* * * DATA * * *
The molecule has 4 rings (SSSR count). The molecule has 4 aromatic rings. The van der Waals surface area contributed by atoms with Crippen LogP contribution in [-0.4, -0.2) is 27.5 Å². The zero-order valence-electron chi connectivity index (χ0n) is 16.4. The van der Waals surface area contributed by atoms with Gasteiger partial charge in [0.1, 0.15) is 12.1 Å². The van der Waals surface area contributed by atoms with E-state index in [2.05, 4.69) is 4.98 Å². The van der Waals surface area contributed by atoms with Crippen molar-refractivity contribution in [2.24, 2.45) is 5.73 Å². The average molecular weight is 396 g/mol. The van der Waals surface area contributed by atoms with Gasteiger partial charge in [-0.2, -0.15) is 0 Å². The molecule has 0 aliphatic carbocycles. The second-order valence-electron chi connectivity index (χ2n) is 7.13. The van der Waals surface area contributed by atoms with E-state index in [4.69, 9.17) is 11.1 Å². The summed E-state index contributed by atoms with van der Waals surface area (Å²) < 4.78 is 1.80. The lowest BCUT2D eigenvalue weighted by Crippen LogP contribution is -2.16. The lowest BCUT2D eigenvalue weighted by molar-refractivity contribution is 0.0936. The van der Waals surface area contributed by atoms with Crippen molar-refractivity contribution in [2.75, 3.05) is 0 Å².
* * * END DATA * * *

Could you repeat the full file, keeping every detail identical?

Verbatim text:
The molecule has 4 rings (SSSR count). The molecule has 4 aromatic rings. The van der Waals surface area contributed by atoms with Crippen LogP contribution in [-0.4, -0.2) is 27.5 Å². The zero-order valence-electron chi connectivity index (χ0n) is 16.4. The van der Waals surface area contributed by atoms with Gasteiger partial charge in [0.1, 0.15) is 12.1 Å². The van der Waals surface area contributed by atoms with E-state index in [2.05, 4.69) is 4.98 Å². The van der Waals surface area contributed by atoms with Crippen molar-refractivity contribution in [2.24, 2.45) is 5.73 Å². The average molecular weight is 396 g/mol. The van der Waals surface area contributed by atoms with Gasteiger partial charge in [-0.2, -0.15) is 0 Å². The molecule has 0 aliphatic carbocycles. The second-order valence-electron chi connectivity index (χ2n) is 7.13. The van der Waals surface area contributed by atoms with E-state index in [4.69, 9.17) is 11.1 Å². The summed E-state index contributed by atoms with van der Waals surface area (Å²) < 4.78 is 1.80. The lowest BCUT2D eigenvalue weighted by Crippen LogP contribution is -2.16. The lowest BCUT2D eigenvalue weighted by molar-refractivity contribution is 0.0936. The van der Waals surface area contributed by atoms with Crippen molar-refractivity contribution in [2.75, 3.05) is 0 Å².